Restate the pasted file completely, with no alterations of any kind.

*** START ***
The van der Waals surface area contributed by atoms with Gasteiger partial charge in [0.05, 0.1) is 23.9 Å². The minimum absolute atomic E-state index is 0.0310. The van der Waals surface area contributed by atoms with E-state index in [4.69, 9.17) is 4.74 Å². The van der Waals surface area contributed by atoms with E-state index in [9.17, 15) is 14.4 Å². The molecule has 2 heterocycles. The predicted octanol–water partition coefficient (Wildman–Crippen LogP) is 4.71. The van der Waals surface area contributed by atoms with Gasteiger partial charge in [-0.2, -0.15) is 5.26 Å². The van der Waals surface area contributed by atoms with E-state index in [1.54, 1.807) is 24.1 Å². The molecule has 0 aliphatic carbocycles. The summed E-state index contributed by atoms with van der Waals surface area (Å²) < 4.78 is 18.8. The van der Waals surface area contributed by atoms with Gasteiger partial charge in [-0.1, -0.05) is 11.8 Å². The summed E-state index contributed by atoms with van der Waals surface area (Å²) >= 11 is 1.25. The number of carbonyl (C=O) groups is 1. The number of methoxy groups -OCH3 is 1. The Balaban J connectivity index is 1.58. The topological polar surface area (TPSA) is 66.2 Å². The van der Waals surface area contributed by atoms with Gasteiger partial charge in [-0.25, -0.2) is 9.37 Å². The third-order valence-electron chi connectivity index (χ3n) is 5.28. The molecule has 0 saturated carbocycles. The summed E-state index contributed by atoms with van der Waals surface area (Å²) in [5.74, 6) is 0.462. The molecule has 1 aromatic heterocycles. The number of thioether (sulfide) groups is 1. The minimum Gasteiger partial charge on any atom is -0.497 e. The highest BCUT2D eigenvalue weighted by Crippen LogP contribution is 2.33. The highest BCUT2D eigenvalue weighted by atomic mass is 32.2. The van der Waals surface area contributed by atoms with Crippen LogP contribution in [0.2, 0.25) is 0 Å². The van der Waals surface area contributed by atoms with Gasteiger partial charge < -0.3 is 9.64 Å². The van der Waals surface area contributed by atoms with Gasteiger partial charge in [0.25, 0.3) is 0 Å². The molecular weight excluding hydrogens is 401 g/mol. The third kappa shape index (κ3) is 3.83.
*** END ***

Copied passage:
The van der Waals surface area contributed by atoms with Gasteiger partial charge in [0.05, 0.1) is 23.9 Å². The minimum absolute atomic E-state index is 0.0310. The van der Waals surface area contributed by atoms with E-state index in [4.69, 9.17) is 4.74 Å². The van der Waals surface area contributed by atoms with E-state index in [9.17, 15) is 14.4 Å². The molecule has 2 heterocycles. The predicted octanol–water partition coefficient (Wildman–Crippen LogP) is 4.71. The van der Waals surface area contributed by atoms with Gasteiger partial charge in [-0.2, -0.15) is 5.26 Å². The van der Waals surface area contributed by atoms with E-state index in [1.54, 1.807) is 24.1 Å². The molecule has 0 aliphatic carbocycles. The summed E-state index contributed by atoms with van der Waals surface area (Å²) < 4.78 is 18.8. The van der Waals surface area contributed by atoms with Gasteiger partial charge in [-0.1, -0.05) is 11.8 Å². The summed E-state index contributed by atoms with van der Waals surface area (Å²) >= 11 is 1.25. The number of carbonyl (C=O) groups is 1. The number of methoxy groups -OCH3 is 1. The Balaban J connectivity index is 1.58. The topological polar surface area (TPSA) is 66.2 Å². The van der Waals surface area contributed by atoms with Gasteiger partial charge in [-0.25, -0.2) is 9.37 Å². The third-order valence-electron chi connectivity index (χ3n) is 5.28. The molecule has 0 saturated carbocycles. The summed E-state index contributed by atoms with van der Waals surface area (Å²) in [5.74, 6) is 0.462. The molecule has 1 aromatic heterocycles. The number of thioether (sulfide) groups is 1. The minimum Gasteiger partial charge on any atom is -0.497 e. The highest BCUT2D eigenvalue weighted by Crippen LogP contribution is 2.33. The highest BCUT2D eigenvalue weighted by atomic mass is 32.2. The van der Waals surface area contributed by atoms with Crippen LogP contribution in [0.2, 0.25) is 0 Å². The van der Waals surface area contributed by atoms with Gasteiger partial charge < -0.3 is 9.64 Å². The van der Waals surface area contributed by atoms with Gasteiger partial charge in [0.25, 0.3) is 0 Å². The molecular weight excluding hydrogens is 401 g/mol. The third kappa shape index (κ3) is 3.83.